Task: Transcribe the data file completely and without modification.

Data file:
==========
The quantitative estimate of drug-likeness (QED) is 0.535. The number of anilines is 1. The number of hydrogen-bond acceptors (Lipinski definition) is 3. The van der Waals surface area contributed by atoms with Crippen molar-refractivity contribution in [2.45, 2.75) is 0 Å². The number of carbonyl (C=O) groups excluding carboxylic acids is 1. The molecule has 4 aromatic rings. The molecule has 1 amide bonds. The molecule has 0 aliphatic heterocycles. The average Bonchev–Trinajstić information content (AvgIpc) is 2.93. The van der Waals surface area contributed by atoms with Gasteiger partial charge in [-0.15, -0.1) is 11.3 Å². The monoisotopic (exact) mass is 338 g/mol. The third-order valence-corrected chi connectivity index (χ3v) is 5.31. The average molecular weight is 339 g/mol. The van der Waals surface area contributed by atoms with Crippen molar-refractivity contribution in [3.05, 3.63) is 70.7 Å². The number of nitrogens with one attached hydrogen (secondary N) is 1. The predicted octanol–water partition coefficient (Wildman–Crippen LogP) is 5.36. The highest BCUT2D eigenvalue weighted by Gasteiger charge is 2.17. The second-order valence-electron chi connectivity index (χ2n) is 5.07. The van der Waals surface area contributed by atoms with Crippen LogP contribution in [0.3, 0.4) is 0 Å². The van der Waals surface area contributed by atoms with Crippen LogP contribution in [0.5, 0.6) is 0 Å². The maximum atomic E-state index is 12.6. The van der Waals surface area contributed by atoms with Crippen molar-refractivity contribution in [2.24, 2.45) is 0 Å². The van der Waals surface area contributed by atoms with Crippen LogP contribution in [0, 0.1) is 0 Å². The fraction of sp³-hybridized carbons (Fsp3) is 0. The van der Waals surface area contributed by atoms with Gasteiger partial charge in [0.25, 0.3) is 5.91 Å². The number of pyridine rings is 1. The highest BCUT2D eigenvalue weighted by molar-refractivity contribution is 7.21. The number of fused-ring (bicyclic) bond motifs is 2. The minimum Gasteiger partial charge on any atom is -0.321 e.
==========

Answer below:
The quantitative estimate of drug-likeness (QED) is 0.535. The number of anilines is 1. The number of hydrogen-bond acceptors (Lipinski definition) is 3. The van der Waals surface area contributed by atoms with Crippen molar-refractivity contribution in [2.45, 2.75) is 0 Å². The number of carbonyl (C=O) groups excluding carboxylic acids is 1. The molecule has 4 aromatic rings. The molecule has 1 amide bonds. The molecule has 0 aliphatic heterocycles. The average Bonchev–Trinajstić information content (AvgIpc) is 2.93. The van der Waals surface area contributed by atoms with Gasteiger partial charge in [-0.15, -0.1) is 11.3 Å². The monoisotopic (exact) mass is 338 g/mol. The third-order valence-corrected chi connectivity index (χ3v) is 5.31. The average molecular weight is 339 g/mol. The van der Waals surface area contributed by atoms with Crippen molar-refractivity contribution in [3.05, 3.63) is 70.7 Å². The number of nitrogens with one attached hydrogen (secondary N) is 1. The predicted octanol–water partition coefficient (Wildman–Crippen LogP) is 5.36. The highest BCUT2D eigenvalue weighted by Gasteiger charge is 2.17. The second-order valence-electron chi connectivity index (χ2n) is 5.07. The van der Waals surface area contributed by atoms with Crippen LogP contribution in [0.3, 0.4) is 0 Å². The van der Waals surface area contributed by atoms with Crippen LogP contribution in [0.5, 0.6) is 0 Å². The maximum atomic E-state index is 12.6. The van der Waals surface area contributed by atoms with Crippen molar-refractivity contribution in [2.24, 2.45) is 0 Å². The van der Waals surface area contributed by atoms with Crippen LogP contribution in [0, 0.1) is 0 Å². The fraction of sp³-hybridized carbons (Fsp3) is 0. The van der Waals surface area contributed by atoms with Gasteiger partial charge in [0.25, 0.3) is 5.91 Å². The number of pyridine rings is 1. The highest BCUT2D eigenvalue weighted by molar-refractivity contribution is 7.21. The number of fused-ring (bicyclic) bond motifs is 2. The minimum Gasteiger partial charge on any atom is -0.321 e.